During a recent meeting of the World Trade Organization’s (WTO’s) Technical Barriers to Trade (TBT) Committee, several member delegations expressed concerns about Chile’s proposed food health regulation amendments that would, among other things, require certain foods high in fat, sugar or salt to bear “STOP” sign-shaped warnings on 20 percent of the “main surface of the package.” The delegations, including Argentina, Canada, Columbia, the European Union, Guatemala, Mexico, Peru, and the United States, apparently contended that such requirements were not based on relevant Codex nutrition labeling guidelines, would create unnecessary barriers to international trade and had not been properly brought before the TBT Committee.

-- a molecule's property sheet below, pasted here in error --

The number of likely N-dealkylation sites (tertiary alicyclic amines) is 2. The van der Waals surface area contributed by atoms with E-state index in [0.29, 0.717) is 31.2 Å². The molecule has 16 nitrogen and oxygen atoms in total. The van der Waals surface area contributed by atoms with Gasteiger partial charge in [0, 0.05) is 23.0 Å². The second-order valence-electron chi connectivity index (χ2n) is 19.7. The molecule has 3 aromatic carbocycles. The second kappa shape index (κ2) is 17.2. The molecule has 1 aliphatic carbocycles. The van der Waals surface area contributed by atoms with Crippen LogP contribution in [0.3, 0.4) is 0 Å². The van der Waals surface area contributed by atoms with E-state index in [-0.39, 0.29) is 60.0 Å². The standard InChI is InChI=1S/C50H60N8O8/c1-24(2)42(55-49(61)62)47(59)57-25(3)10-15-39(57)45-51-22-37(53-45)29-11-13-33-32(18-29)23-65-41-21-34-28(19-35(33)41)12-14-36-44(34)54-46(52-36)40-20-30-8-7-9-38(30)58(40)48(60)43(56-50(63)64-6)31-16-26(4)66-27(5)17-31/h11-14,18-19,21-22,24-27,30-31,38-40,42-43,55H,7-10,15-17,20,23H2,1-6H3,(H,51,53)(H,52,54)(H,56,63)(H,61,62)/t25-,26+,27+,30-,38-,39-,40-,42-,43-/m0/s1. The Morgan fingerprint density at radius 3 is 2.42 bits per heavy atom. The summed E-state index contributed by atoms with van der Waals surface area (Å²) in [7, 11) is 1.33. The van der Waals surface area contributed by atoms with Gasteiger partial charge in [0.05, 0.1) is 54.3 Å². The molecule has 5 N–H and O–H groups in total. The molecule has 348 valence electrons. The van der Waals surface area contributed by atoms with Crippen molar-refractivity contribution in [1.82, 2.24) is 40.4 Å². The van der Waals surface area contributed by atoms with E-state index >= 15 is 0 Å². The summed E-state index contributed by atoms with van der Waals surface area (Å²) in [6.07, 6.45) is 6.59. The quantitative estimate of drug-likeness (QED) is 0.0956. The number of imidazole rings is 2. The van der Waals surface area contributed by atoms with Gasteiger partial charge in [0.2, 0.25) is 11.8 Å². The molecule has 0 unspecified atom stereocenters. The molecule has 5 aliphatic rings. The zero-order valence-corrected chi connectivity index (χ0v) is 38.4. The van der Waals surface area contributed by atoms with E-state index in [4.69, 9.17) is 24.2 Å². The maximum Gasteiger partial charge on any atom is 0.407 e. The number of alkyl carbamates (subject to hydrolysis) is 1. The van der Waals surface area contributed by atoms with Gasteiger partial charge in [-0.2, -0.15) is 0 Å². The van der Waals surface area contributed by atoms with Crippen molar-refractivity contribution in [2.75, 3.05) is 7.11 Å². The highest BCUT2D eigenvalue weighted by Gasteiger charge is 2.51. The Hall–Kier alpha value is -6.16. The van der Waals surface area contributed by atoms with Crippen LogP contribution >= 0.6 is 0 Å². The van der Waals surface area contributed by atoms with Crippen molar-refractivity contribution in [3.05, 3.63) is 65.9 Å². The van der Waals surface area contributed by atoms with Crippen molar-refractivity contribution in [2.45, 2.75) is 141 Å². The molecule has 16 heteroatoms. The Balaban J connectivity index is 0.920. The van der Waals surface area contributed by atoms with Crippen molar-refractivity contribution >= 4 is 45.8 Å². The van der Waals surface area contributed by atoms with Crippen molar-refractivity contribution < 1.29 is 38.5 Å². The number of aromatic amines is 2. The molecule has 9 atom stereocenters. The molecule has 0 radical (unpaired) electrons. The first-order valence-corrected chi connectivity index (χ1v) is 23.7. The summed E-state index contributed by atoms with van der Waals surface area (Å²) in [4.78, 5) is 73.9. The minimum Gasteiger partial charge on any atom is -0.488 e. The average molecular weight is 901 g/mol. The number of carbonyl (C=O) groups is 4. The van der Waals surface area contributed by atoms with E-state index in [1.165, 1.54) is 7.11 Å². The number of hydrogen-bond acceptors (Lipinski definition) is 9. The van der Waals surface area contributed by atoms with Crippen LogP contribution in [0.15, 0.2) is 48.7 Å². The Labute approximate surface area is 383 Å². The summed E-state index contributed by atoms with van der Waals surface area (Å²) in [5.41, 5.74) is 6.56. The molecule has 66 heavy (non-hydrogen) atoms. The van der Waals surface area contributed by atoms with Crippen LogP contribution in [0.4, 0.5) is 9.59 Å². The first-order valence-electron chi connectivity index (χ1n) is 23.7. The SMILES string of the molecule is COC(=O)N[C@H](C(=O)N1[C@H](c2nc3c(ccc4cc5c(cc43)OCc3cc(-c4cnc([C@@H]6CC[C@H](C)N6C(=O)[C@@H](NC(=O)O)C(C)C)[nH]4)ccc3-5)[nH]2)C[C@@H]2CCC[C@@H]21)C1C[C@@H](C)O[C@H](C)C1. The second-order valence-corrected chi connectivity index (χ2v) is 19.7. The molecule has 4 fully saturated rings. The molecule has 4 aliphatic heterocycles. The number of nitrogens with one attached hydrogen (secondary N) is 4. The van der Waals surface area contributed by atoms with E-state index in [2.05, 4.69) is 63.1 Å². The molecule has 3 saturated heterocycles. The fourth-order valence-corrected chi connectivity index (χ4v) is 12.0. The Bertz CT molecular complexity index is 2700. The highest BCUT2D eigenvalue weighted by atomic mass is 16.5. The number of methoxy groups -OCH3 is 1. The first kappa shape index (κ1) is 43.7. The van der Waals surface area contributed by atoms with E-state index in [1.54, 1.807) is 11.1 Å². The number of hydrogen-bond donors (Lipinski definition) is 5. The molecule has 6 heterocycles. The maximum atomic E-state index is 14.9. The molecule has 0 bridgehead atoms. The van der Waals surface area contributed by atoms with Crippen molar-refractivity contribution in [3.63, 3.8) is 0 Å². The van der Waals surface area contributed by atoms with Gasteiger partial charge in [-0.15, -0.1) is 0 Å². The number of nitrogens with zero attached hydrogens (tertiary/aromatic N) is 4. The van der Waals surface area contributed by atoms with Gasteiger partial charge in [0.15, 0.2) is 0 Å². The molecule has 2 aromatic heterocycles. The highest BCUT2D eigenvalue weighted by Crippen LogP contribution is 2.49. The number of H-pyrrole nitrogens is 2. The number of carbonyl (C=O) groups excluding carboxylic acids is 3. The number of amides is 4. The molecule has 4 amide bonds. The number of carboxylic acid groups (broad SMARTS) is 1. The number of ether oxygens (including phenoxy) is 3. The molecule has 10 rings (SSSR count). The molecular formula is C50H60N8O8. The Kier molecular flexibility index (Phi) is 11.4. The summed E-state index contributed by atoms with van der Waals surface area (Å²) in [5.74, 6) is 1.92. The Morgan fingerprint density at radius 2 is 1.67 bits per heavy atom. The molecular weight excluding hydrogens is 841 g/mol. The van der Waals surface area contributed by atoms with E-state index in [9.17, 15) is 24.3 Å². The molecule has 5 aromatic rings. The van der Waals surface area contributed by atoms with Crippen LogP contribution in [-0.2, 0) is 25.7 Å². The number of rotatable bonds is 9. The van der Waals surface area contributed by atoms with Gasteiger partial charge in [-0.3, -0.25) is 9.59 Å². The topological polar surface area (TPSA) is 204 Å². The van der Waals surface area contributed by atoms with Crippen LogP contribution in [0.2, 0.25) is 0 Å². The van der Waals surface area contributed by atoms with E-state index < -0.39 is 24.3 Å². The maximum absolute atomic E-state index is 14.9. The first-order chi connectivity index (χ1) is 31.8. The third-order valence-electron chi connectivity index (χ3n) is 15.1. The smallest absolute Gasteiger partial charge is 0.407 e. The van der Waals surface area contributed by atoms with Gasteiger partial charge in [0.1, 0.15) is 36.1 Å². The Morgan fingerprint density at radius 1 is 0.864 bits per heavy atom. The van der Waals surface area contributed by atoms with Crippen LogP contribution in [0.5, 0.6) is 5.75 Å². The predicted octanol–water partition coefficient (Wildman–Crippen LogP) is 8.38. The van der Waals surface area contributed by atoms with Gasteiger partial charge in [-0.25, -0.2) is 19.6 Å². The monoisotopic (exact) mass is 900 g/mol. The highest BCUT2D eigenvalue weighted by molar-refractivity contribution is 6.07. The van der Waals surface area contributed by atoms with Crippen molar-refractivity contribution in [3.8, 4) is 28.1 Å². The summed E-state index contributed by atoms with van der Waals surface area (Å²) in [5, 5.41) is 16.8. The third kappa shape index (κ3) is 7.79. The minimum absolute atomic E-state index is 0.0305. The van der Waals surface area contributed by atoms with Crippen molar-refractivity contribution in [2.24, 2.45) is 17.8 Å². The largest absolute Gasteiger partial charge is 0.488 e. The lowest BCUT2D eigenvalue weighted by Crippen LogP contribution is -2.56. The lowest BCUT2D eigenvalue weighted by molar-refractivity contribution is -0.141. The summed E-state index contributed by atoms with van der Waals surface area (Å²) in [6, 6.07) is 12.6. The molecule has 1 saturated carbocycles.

Chile apparently responded that the proposal was intended to stem the tide of the obesity epidemic and that it was needed to provide readily understandable warnings on food products. In addition to stop sign warnings such as “high in salt,” “high in calories” or their equivalent, the proposed amendments would also reportedly (i) require some foods to bear labels telling consumers to avoid excessive intake and (ii) include changes to regulate food advertising, particularly ads targeting children younger than 14. See WTO TBT Committee Report, March 13, 2013.